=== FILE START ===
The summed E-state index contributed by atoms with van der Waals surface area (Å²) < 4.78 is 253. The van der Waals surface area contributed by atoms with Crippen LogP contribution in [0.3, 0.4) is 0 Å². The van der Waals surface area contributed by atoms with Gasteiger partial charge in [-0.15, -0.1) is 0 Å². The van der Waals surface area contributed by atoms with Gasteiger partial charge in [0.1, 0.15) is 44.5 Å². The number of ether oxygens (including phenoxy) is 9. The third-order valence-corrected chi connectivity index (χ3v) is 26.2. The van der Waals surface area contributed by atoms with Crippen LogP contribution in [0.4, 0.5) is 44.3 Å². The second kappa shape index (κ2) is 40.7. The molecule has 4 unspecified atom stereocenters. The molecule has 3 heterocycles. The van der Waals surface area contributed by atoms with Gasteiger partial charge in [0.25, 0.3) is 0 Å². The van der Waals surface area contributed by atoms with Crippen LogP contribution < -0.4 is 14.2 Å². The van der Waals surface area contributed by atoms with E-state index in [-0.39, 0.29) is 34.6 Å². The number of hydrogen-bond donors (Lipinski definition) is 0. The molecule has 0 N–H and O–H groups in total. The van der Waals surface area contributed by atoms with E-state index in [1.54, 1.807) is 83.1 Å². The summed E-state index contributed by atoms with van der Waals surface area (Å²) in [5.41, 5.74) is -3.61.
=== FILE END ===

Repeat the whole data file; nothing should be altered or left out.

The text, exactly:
The summed E-state index contributed by atoms with van der Waals surface area (Å²) < 4.78 is 253. The van der Waals surface area contributed by atoms with Crippen LogP contribution in [0.3, 0.4) is 0 Å². The van der Waals surface area contributed by atoms with Gasteiger partial charge in [-0.15, -0.1) is 0 Å². The van der Waals surface area contributed by atoms with Gasteiger partial charge in [0.1, 0.15) is 44.5 Å². The number of ether oxygens (including phenoxy) is 9. The third-order valence-corrected chi connectivity index (χ3v) is 26.2. The van der Waals surface area contributed by atoms with Crippen LogP contribution in [0.4, 0.5) is 44.3 Å². The second kappa shape index (κ2) is 40.7. The molecule has 4 unspecified atom stereocenters. The molecule has 3 heterocycles. The van der Waals surface area contributed by atoms with Gasteiger partial charge in [0.25, 0.3) is 0 Å². The van der Waals surface area contributed by atoms with Crippen LogP contribution < -0.4 is 14.2 Å². The van der Waals surface area contributed by atoms with E-state index in [-0.39, 0.29) is 34.6 Å². The number of hydrogen-bond donors (Lipinski definition) is 0. The molecule has 0 N–H and O–H groups in total. The van der Waals surface area contributed by atoms with E-state index in [1.54, 1.807) is 83.1 Å². The summed E-state index contributed by atoms with van der Waals surface area (Å²) in [5.41, 5.74) is -3.61.